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Online advice for preventing Alzheimer’s could be steering you in the wrong direction

Do you turn to the internet when you need advice on a medical condition? If so, you’re not alone. It’s estimated that over 80% of us go online when we want information or advice, with almost half of older adults turning to the internet for advice about medical matters.

However, new research carried out by University of British Columbia in Vancouver has found that many of the online resources which claim to offer advice for preventing Alzheimer’s disease are not as reliable as they should be and could even be steering you in the wrong direction.

By analysing almost 300 online articles offering advice on how to prevent Alzheimer’s disease, the researchers discovered that many websites offered poor quality advice with one in five of these sites promoting products for sale which they claimed could help ward off the disease. Furthermore, it was often difficult to distinguish the websites which offered high-quality information from those which offered potentially harmful information and advice.

Despite the fact that Alzheimer’s disease is one of the most common forms of dementia, we still don’t know for certain the causes and the best way to protect yourself from developing the disease. High quality websites tend to offer information and advice such as adopting lifestyle modifications, including managing diabetes and taking part in regular exercise. However, the researchers also found that some sites not only offered poor quality information, but that this information was accompanied by recommended products to prevent Alzheimer’s which were offered for sale via the site. Other sites also offered specific recommendations and nutritional information which lacked the empirical research to back up their claims, relying on anecdotal evidence instead.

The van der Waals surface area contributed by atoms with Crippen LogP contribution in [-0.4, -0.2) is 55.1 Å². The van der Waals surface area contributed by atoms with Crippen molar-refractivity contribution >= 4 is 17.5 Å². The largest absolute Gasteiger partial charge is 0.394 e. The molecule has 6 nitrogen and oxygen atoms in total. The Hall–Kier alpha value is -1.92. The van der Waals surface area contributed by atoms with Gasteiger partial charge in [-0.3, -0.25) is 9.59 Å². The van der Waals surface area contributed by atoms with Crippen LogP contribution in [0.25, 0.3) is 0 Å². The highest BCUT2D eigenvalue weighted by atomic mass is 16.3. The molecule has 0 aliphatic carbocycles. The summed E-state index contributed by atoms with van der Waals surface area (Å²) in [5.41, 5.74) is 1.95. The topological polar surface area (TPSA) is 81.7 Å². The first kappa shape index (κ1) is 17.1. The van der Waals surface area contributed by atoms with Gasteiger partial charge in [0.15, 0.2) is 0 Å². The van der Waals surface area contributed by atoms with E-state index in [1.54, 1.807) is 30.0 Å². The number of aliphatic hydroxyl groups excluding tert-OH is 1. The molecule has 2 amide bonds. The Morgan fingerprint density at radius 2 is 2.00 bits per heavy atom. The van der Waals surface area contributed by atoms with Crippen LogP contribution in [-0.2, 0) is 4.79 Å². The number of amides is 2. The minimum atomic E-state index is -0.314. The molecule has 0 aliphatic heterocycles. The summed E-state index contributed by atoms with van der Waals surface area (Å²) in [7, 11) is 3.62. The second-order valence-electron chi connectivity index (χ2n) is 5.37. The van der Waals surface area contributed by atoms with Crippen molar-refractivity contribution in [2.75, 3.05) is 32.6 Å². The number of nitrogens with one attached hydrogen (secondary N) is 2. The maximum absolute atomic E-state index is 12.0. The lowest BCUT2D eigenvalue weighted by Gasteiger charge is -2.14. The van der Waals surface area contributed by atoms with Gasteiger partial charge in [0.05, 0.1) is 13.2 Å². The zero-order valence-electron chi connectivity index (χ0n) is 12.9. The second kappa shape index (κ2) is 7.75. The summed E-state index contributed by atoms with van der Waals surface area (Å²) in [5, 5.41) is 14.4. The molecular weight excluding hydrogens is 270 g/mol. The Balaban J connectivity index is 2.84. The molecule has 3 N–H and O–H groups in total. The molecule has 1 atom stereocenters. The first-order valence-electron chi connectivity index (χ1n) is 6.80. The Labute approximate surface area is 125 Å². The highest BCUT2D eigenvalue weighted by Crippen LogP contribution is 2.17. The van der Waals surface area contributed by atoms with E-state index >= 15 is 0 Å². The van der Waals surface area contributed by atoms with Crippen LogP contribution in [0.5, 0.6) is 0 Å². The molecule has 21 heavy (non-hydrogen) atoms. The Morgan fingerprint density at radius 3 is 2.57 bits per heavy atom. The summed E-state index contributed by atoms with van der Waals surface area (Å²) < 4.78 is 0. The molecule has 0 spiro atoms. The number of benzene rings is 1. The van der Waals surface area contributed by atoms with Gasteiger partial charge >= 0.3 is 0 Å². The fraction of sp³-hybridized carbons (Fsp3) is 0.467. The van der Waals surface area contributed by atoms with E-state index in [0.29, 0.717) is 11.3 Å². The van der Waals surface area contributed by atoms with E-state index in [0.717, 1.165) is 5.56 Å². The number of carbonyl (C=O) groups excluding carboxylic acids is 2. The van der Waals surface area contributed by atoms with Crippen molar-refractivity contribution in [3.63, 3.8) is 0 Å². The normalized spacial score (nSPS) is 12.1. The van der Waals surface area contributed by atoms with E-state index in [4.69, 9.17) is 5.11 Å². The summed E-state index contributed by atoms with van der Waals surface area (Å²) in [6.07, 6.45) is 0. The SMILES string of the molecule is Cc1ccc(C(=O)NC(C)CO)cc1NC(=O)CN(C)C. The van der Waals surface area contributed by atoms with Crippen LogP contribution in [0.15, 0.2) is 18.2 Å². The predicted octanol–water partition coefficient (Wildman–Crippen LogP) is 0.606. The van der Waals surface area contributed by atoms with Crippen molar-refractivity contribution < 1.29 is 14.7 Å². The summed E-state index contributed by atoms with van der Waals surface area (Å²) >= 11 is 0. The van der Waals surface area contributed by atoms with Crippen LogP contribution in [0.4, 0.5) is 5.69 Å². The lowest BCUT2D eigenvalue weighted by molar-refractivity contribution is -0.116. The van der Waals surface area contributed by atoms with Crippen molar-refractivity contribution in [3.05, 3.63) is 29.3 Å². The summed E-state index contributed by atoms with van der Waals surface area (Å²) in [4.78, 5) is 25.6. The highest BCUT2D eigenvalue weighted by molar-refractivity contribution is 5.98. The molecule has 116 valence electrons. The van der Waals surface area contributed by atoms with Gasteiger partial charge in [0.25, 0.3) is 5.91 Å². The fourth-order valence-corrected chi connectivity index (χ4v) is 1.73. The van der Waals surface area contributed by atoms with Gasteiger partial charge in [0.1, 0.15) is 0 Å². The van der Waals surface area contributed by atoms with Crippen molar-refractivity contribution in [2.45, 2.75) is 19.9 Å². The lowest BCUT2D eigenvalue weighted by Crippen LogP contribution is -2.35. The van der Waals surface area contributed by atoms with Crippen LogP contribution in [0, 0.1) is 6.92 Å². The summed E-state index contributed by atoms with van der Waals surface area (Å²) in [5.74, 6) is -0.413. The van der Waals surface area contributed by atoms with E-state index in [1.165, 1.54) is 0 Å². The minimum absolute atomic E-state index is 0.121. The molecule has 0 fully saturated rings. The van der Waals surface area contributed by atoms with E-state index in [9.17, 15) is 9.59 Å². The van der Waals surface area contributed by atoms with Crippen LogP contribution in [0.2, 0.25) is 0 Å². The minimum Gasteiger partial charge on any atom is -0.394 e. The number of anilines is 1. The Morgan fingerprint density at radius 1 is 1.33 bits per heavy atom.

Relying on this type of information and claims can prove to be very costly if readers decide to buy products which have no scientific evidence to confirm their effectiveness. Furthermore, some advice can often make people more anxious and may also affect the relationship that the person has with their physician, especially if the physician doesn’t agree with what the patient has read on line. More worryingly, some people are following advice they’ve found on such sites without informing their physician.

In order for people to recognise whether the information presented is of good quality, the researchers are now developing a simple six question test which they’ve called QUEST.

The results of this study were published in an online edition of the Journal of Alzheimer’s disease.

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